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  Prison on Fire Jail Time
Year: 1987
Director: Ringo Lam
Stars: Chow Yun-Fat, Tony Leung Ka Fai, Ho Ka-Kui, Roy Cheung, Victor Hon, Frankie Ng Chi-Hung, Wong Kwong Leung, Wong Man-Gwan, Joseph Chi, Shing Fui-On, Leung Ming, Fung Shui-Jan, Chan Yuen-Tat, Law Shu-Kei, Nam Yin, Gan Shui-Chiu
Genre: Drama, Action, ThrillerBuy from Amazon
Rating:  8 (from 2 votes)
Review: Lo Ka Yui (Tony Leung Ka Fai), like many people in prison, never expected to end up there. He was a nice, middle class boy who was law-abiding for most of his life, until one fateful night where his shopkeeper father was assaulted by ruffians who refused to pay for their tea, and before he knew what was happening, Ka Yui was convicted on a manslaughter charge and given a two-year sentence. On arrival, he is utterly humiliated by the experience: the strip search, giving up all his possessions, the painful medical examinations, and so on. But more than that, he knows all too fearfully that he is weak, and it will take a miracle for him to survive amongst the gangs of the prison alone...

Lucky for Ka Yui, he has someone who will take him under his wing, and he is one of the coolest action stars to emerge from Hong Kong in the nineteen-eighties. Step forward Chow Yun-Fat, given another leading role by director Ringo Lam after their popular collaboration in dramatic cop thriller City on Fire: this would be middle section in Lam's Fire trilogy this decade, as he would follow it with another institution-based action effort, School on Fire. Opinions vary on which is the best of the three, with the prison entry admired for its uncompromising nature (as the other two are, to be fair), yet perhaps on the deficient side thanks to its attraction to some very well-worn clichés.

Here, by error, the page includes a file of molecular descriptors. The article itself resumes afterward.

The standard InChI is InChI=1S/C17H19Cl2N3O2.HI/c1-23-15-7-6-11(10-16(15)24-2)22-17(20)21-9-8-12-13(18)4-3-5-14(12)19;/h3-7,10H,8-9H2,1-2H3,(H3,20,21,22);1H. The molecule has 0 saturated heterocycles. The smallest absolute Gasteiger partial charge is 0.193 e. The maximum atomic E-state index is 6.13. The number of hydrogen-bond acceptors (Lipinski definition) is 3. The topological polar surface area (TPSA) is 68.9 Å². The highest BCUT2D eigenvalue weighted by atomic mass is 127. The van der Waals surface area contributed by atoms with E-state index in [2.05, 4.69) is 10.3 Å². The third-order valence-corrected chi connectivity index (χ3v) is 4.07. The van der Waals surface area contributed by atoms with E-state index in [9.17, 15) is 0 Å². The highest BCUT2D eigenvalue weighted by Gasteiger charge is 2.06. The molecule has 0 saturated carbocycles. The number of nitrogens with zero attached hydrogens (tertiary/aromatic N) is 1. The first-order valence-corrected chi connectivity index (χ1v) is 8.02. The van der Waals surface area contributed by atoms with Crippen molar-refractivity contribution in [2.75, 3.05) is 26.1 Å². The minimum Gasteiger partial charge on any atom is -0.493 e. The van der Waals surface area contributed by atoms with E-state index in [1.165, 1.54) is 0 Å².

Well, you watch a prison movie and you come to expect certain elements to arise, be it a men in prison flick or a women in prison flick, two distinct sides of the genre with their own rules, but a degree of overlap. A shower scene in the W.I.P. effort is meant to titillate, and there will also be a lesbian scene or two for the same reason, but for the men such things will rarely be overt and must be discerned by the seasoned viewer, indeed, fan of such pictures. The bond between Tony and Yun-Fat did not completely bring out the love that dare not speak its name, as Lo's fiancée is pretty prominently placed on visiting days, and Chow's Chung is married with a little boy to look after.

Therefore Lo is more like a son to Chung than a boyfriend, though there are slight hints of attraction in their performances, but when the big, bad gang boss, Micky (Ho Ka-Kui) takes a dislike to the newcomer after he mistakenly believes he is an informer - and has informed on Micky - Chung does his best to help his friend survive. This was all as tough as Lam and his writer brother Nam Yin could make it, though that did not prevent the plot dipping into melodrama every so often, even getting cartoonish in places, yet what was made apparent was the gangsters were not the main problem behind bars as the prison guards and authorities were, if anything, even worse. Chief among those threats was Officer Hung, played by regular heavy, the long-faced Roy Cheung, who exploits his power over the jailed.

The implication was that the guards were there for a power trip, bringing out the baton as often as possible and exercising petty commands over the prisoners, not to keep them in line, more to keep them downtrodden and feeling like the worst of the worst. This was to have us understand why the pressure cooker situation erupts as it does, and not merely once either, so while you could argue that criminals have imposed the lack of rights they suffer on themselves by breaking the law in the first place, the case of Lo is more troubling since he could justifiably be allowed to be excused under a self-defence plea, but was not permitted to. Chow was as charismatic as ever, deceptively happy-go-lucky in the first half as the morale gradually slides (Leung was acting morale-free from minute one, of course, it's a matter of everyone else descending to his level), but by the end, his treatment as if he were a hated dog has driven him to utter madness. Despite the bleakness and violence, Lam managed a happy ending, however, which was a little odd. Music by Lowell Lo (songs are important).
Reviewer: Graeme Clark

 

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Review Comments (1)
Posted by:
Andrew Pragasam
Date:
22 Aug 2019
  City on Fire remains the most critically-lauded of Ringo Lam's trilogy but Prison on Fire was the one that really connected with the Hong Kong film-going public. Which is why we got the sequel. 2016 saw Lam deliver Sky on Fire whose big success at the Chinese box-office may well have heralded a new trilogy. Alas, such hopes ended with Lam's untimely death.
       


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